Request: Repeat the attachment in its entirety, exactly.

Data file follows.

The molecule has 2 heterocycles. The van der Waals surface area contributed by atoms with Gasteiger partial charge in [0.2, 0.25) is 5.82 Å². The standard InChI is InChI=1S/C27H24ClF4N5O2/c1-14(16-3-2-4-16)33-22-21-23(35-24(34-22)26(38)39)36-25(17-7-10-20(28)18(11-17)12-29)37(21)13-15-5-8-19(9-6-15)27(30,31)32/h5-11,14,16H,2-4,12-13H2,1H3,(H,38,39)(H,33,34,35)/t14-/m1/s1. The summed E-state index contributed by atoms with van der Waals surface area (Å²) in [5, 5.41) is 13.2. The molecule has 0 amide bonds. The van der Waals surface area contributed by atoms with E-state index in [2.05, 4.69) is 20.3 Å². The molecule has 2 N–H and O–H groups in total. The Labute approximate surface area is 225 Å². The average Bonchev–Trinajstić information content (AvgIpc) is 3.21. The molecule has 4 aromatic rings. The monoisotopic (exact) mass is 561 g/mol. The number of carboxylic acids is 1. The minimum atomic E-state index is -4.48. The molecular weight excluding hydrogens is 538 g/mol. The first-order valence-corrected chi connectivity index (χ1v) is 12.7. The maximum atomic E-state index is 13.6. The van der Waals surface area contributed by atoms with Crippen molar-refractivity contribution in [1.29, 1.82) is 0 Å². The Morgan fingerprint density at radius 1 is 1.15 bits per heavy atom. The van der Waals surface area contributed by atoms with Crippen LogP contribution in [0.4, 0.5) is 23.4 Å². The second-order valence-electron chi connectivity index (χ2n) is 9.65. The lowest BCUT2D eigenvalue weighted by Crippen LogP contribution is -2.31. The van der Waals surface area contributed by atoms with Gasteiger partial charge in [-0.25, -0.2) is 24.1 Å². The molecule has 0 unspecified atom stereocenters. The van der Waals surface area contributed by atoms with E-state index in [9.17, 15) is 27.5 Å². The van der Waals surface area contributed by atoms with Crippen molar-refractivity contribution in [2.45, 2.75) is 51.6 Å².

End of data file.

The molecule has 2 heterocycles. The van der Waals surface area contributed by atoms with Gasteiger partial charge in [0.2, 0.25) is 5.82 Å². The standard InChI is InChI=1S/C27H24ClF4N5O2/c1-14(16-3-2-4-16)33-22-21-23(35-24(34-22)26(38)39)36-25(17-7-10-20(28)18(11-17)12-29)37(21)13-15-5-8-19(9-6-15)27(30,31)32/h5-11,14,16H,2-4,12-13H2,1H3,(H,38,39)(H,33,34,35)/t14-/m1/s1. The summed E-state index contributed by atoms with van der Waals surface area (Å²) in [5, 5.41) is 13.2. The molecule has 0 amide bonds. The van der Waals surface area contributed by atoms with E-state index in [2.05, 4.69) is 20.3 Å². The molecule has 2 N–H and O–H groups in total. The Labute approximate surface area is 225 Å². The average Bonchev–Trinajstić information content (AvgIpc) is 3.21. The molecule has 4 aromatic rings. The monoisotopic (exact) mass is 561 g/mol. The number of carboxylic acids is 1. The minimum atomic E-state index is -4.48. The molecular weight excluding hydrogens is 538 g/mol. The first-order valence-corrected chi connectivity index (χ1v) is 12.7. The maximum atomic E-state index is 13.6. The van der Waals surface area contributed by atoms with Crippen molar-refractivity contribution in [1.29, 1.82) is 0 Å². The Morgan fingerprint density at radius 1 is 1.15 bits per heavy atom. The van der Waals surface area contributed by atoms with Crippen LogP contribution in [0.4, 0.5) is 23.4 Å². The second-order valence-electron chi connectivity index (χ2n) is 9.65. The lowest BCUT2D eigenvalue weighted by Crippen LogP contribution is -2.31. The van der Waals surface area contributed by atoms with Gasteiger partial charge in [-0.25, -0.2) is 24.1 Å². The molecule has 0 unspecified atom stereocenters. The van der Waals surface area contributed by atoms with E-state index in [9.17, 15) is 27.5 Å². The van der Waals surface area contributed by atoms with Crippen molar-refractivity contribution in [2.45, 2.75) is 51.6 Å².